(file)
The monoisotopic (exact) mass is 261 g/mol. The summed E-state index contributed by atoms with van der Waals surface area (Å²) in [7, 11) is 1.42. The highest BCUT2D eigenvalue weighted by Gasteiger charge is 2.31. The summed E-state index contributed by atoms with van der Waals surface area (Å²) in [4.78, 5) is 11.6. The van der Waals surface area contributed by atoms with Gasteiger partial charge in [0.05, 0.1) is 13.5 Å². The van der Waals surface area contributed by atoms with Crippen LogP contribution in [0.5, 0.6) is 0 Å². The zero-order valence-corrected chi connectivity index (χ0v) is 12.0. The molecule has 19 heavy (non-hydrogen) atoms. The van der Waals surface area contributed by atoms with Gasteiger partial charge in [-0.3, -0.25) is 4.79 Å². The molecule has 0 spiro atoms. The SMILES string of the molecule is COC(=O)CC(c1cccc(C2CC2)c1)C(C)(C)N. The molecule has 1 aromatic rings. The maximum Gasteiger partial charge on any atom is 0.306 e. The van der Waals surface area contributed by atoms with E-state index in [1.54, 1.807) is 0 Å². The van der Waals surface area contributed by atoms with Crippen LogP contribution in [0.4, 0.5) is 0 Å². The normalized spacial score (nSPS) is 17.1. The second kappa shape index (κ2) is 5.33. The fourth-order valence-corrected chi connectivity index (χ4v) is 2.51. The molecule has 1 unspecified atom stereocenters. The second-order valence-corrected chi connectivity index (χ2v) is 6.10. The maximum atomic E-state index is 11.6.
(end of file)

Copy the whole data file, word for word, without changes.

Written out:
The monoisotopic (exact) mass is 261 g/mol. The summed E-state index contributed by atoms with van der Waals surface area (Å²) in [7, 11) is 1.42. The highest BCUT2D eigenvalue weighted by Gasteiger charge is 2.31. The summed E-state index contributed by atoms with van der Waals surface area (Å²) in [4.78, 5) is 11.6. The van der Waals surface area contributed by atoms with Gasteiger partial charge in [0.05, 0.1) is 13.5 Å². The van der Waals surface area contributed by atoms with Crippen LogP contribution in [0.5, 0.6) is 0 Å². The zero-order valence-corrected chi connectivity index (χ0v) is 12.0. The molecule has 19 heavy (non-hydrogen) atoms. The van der Waals surface area contributed by atoms with Gasteiger partial charge in [-0.3, -0.25) is 4.79 Å². The molecule has 0 spiro atoms. The SMILES string of the molecule is COC(=O)CC(c1cccc(C2CC2)c1)C(C)(C)N. The molecule has 1 aromatic rings. The maximum Gasteiger partial charge on any atom is 0.306 e. The van der Waals surface area contributed by atoms with E-state index in [1.54, 1.807) is 0 Å². The van der Waals surface area contributed by atoms with Crippen LogP contribution in [0.4, 0.5) is 0 Å². The normalized spacial score (nSPS) is 17.1. The second kappa shape index (κ2) is 5.33. The fourth-order valence-corrected chi connectivity index (χ4v) is 2.51. The molecule has 1 unspecified atom stereocenters. The second-order valence-corrected chi connectivity index (χ2v) is 6.10. The maximum atomic E-state index is 11.6.